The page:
Wednesday, February 17, 2010

Creatures of Prometheus

One of my main hobbies is the piano, and Beethoven’s 32 piano sonatas have been the focus of my musical studies for the past few years, nearly exclusively.  What started as simply the desire to learn to play the slow movement from his Pathetique Sonata eventually turned into a much broader survey of the entire group of 32.  The growth of my interest in the Beethoven sonatas was largely fueled by a series of performances that were being given around that time, of all 32 Sonatas, by pianist Andras Schiff.  I was able to attend nearly all of them at Disney Hall in Los Angeles.  In addition to these live performances and the release of his recordings of the sonatas on CD, Schiff also recorded a series of entertaining lecture-recitals on the sonatas which are available as podcasts.  He recorded a lecture for each sonata, and I still find them fascinating, even after multiple listenings. 

In the lectures, Schiff never passes up an opportunity to proclaim Beethoven a “great master of improvisation and variation.”  Indeed, Theme and Variation could be seen as a theme itself, to which Beethoven returned frequently throughout his career.

A few months ago, I was surfing around the internet and I decided to look for some other examples of theme and variation by Beethoven, besides those found in the piano sonatas.  I was already familiar with the Diabelli Variations, and knew that there were other sets of variations for piano that he had written.  Conveniently, the good old Wikipedia lists Beethoven’s compositions by type, and there is a section dedicated to his Variations for Piano.  From there it was off to YouTube for some listening.

One set of variations in particular that I came to really enjoy listening to is known popularly as the Eroica Variations.  This work is in the sunny key of E flat major, and is as bright and cheerful as anything you will find among Beethoven’s works.  It gets its name from his Third Symphony, which Beethoven himself called the Eroica Symphony, eroica meaning “heroic” in Italian.  (This is the symphony that would have been dedicated to Napoleon Bonaparte, but which Beethoven renamed in a fury upon learning that Napoleon had declared himself Emperor of France in 1804.)  They share a name because the theme and a slightly modified version of the variations also appear in the finale of the Eroica Symphony, which was composed shortly thereafter.  After a few listens I really started to enjoy the Eroica Variations for piano, and I decided to dig out an old sheet music volume of Beethoven Variations that I had acquired with a bunch of other music years ago, but had never really looked at, and give it a try myself.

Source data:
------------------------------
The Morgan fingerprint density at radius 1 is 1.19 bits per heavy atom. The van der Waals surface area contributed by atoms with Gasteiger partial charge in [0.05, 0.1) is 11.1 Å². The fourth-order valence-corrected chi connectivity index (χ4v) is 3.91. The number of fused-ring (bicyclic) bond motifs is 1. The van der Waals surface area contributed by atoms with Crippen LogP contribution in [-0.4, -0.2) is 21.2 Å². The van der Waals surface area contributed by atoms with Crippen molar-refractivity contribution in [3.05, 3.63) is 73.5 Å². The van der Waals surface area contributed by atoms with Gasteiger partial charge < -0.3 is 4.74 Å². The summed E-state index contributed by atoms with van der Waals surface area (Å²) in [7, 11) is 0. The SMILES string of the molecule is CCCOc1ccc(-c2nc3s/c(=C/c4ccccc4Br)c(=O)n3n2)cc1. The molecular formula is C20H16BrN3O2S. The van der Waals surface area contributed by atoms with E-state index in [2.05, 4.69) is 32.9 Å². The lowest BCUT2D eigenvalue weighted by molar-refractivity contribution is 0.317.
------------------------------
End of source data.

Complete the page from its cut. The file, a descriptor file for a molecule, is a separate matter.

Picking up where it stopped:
Reading through the music, I noticed a kind of sub-title printed at the top of the page where the theme finally appears.  Unlike most theme-and-variations works, in this particular piece, the theme doesn’t appear at the very beginning of the piece, but only after a four-part introduction.  The inscription reads: Thema (aus dem Ballet Die Geschopfe des Prometheus.)  I could somewhat gather from this that the theme was from the ballet Die Geschopfe des Prometheus.  But what on earth was a geschopfe?  All I could remember about Prometheus was that he was chained to a mountain cliff in punishment for stealing fire and giving it to Man, and that this punishment was further compounded by an eagle or vulture, who showed up daily and pecked at his liver.  Was the title of the ballet The Agony of Prometheus?  Perhaps The Ballad of Prometheus?  My curiosity was piqued!

After a bit of contemplation, I realized I wasn’t going to solve this on my own, so I consulted the All-knowing Oracle (aka Google) which revealed to me that Die Geschopfe des Prometheus translates as The Creatures of Prometheus, which is the title of the one and only ballet written by Beethoven.   I had a translation but still didn’t really have my answer.  Most of the internet sources on this work describe how Beethoven collaborated with a well-known choreographer at the time, and that while the entire ballet is rarely performed anymore, its overture is still performed from time to time.